[Historical significance]
The site and building are of local historic significance as part of an early subdivision and Victorian development in the local area with initial corner stone constructed between 1857 and 1859. The building was converted into a Hotel in c. 1869 and subsequent additions and alterations in 1914, 1928 and 1988 reflect the growth and development of the local area and changing requirements of subsequent owners. The building significantly continues to operate as a Hotel.
SHR Criteria b)
[Associative significance]
The site is associated with a number of local land speculators, owners and occupants including John Hardman who constructed a number of dwellings in the area. It is also associated with timber merchant John Booth and Toohey’s Ltd.
SHR Criteria c)
[Aesthetic significance]
The building is of local aesthetic significance incorporating Victorian period stone shop and resident constructed in 1857-1859 and subsequent stone and brick additions. Despite the various additions to the building the form and character of the original stone shop and early stone additions and elements including simple pattern of openings are clear with later additions also visible in the building. The building occupies an elevated and corner site and makes a positive contribution to the Darling and Jane Street streetscapes. With the neighbouring buildings, Nos. 234-238 form a visually prominent group.
SHR Criteria d)
[Social significance]
The building is of some social signficance to the local community.
SHR Criteria e)
[Research potential]
The building retains evidence from all of its development stages which may reveal information about the growth and development and changing requirements of the local area.
SHR Criteria g)
[Representativeness]
The building is a representative example of a Victorian stone shop and residence constructed in the 1850s which was converted for use as a hotel in the late 1860s.
Integrity/Intactness: High
Assessment criteria: Items are assessed against the PDF State Heritage Register (SHR) Criteria to determine the level of significance. Refer to the Listings below for the level of statutory protection.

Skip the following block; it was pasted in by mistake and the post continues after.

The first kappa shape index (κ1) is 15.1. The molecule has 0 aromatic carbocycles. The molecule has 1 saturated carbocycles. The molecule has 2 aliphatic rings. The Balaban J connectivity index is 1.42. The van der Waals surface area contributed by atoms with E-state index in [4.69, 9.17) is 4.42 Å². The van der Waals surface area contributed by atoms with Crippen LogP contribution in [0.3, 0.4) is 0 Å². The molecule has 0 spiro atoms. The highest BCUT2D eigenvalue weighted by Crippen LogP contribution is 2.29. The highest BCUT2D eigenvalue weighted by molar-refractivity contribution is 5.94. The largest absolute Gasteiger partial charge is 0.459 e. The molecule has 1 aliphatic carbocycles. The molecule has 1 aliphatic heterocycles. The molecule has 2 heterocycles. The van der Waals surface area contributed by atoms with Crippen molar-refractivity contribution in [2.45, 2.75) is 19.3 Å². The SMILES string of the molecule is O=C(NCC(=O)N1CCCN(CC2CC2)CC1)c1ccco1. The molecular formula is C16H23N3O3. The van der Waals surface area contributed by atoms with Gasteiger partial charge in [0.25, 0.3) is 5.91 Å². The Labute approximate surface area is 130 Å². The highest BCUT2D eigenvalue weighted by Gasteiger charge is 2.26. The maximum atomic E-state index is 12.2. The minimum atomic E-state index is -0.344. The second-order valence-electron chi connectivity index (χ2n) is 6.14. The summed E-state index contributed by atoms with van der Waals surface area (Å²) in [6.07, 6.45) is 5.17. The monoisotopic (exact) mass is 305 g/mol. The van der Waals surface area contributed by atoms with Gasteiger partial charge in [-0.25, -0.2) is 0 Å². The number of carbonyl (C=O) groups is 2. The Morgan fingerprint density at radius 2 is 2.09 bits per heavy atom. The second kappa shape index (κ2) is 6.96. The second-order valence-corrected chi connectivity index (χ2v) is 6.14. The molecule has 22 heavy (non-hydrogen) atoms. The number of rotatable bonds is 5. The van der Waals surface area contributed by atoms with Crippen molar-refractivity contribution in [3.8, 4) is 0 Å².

Recommended management:

It is recommended that: - the existing scale and character of the building and elements including stone and brick façades and details, rendered parapet, pediments and associated details, roof form and chimneys, suspended awning and simple pattern of openings should be retained and conserved; - the front verandah may also be retained and should remain open. No new additions or enclosures should be added the façade and verandah space; - the face stone and brick facades and details should remain unpainted and surfaces that have previously been painted, such as the timber and metalwork should continue to be painted in appropriate colours; - no new openings should be made to the main facades; - alterations and additions to the roof may be considered, however, should not exceed the height or detract from the building parapet and should retain a sense of the existing roofscape.

Listings

Heritage ListingListing TitleListing NumberGazette DateGazette NumberGazette Page
Local Environmental Plan I19223 Dec 13   

Study details

TitleYearNumberAuthorInspected byGuidelines used
Leichhardt Municipality Heritage Study1990 McDonald McPhee Pty Ltd (Craig Burton, Wendy Thorp)  Yes

References, internet links & images

TypeAuthorYearTitleInternet Links
WrittenMax Solling and Peter Reynolds1997Leichhardt: On the Margins of the City

Note: internet links may be to web pages, documents or images.

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Data source

The information for this entry comes from the following source:
Name: Local Government
Database number: 1940207